Why Higher Education Continues to Fail

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  • Why Higher Education Continues to Fail

    Although American hieher education has comniled a record that justifies many of th;! lofty claims made for;t, any objec- tive analvsis of its successlfailure ratio leaves little to cele- brate. ~ ~ p i n ~ o i n t two pajor failures: it has developed far too few well-educated citizens who can participate in and un- derstand public issues with the requisite historical, political, scientific, and ethical awareness, and it has graduated far too many professionals in medicine, law, engineering, science, and teaching who are unable to address themselves to the signif- icant issues underpinning their own activities. Both of these failures speak to a certain shallowness of intellectual sub- stance, resulting no doubt from a schooling preoccupied with specialization and focused on the future work, career, and occupational competence of the individual.

    I t is not difficult to understand how a liberally-educated faculty, caught up in a whirlwind of social, technological, and cultural change led higher education into such shallowness.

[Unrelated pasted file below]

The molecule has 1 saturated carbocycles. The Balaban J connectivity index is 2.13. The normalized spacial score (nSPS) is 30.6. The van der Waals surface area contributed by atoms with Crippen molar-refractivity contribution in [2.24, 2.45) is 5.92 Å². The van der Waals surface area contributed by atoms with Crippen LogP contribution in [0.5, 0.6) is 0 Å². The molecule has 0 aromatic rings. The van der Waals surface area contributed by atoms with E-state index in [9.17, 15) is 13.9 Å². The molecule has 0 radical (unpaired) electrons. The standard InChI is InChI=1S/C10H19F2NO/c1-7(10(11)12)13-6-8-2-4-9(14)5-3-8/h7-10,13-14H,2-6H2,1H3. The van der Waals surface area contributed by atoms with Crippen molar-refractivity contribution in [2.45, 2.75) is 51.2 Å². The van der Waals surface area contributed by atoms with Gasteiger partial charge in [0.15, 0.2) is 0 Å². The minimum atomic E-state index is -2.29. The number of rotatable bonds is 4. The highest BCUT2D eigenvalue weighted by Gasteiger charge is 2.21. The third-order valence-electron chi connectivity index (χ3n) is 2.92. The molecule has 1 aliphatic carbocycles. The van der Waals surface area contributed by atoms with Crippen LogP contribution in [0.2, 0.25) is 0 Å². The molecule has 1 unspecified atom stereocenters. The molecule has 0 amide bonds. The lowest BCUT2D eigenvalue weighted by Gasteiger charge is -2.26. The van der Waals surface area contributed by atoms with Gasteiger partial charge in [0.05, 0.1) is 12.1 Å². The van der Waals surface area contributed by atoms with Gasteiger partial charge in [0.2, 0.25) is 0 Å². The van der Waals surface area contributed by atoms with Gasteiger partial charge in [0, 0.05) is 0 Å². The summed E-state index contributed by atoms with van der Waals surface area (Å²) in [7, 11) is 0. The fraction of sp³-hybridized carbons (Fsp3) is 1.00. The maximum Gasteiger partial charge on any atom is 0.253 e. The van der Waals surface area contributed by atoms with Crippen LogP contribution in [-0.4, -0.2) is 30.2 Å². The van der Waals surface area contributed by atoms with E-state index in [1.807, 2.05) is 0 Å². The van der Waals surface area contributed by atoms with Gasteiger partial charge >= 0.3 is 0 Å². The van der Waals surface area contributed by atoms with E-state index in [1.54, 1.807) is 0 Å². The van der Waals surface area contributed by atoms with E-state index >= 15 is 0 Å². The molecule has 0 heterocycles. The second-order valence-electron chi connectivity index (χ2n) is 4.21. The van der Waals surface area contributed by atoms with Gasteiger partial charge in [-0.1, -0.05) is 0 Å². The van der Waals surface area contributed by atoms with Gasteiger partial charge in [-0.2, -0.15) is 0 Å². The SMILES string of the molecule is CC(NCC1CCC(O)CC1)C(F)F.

The essential, and sometimes conflicting, features of the liberal mind are: (1) an.abiding faith in the power of reason to offer guidance in human affairs; (2) an unrelenting impulse to organize the elements of life in a rational way; (3) a con- tentious skepticism of all utopias; and (4) a stimulating awareness of the capacity of imagination to bring out the variousness and possibilities in situations. However, faith in reason and skepticism of utopias are contradictory (If human behavior is rational, then rational utopias should follow). Similarly, the impulse to organize is opposed by the awareness of variousness and possibilities that leads to complexity, dif- ficulty, ambiguity, and a respect for pluralism. The factors controlling the 1):ilanct: am(,& these conflicting f(wtuws are seldom easy to identify, hur durlng thr period of unpreLe- dented chance thnt hm marked the middle threr-fitihs of this century, th& have tended to favor the pursuit of reason and the impulse to organize. Under the necessitv of develonine . useful-programs for ever increasing masses of students, faculties have been led to minimize their anti-utopian skep- ticism, and to concentrate their imaginations more narrowly. In this environment, higher education has tended to ignore the deeper questions and to gloss over the ethical ambiguities that might have been addressed had a climate for the full ex- pression of liberalism existed.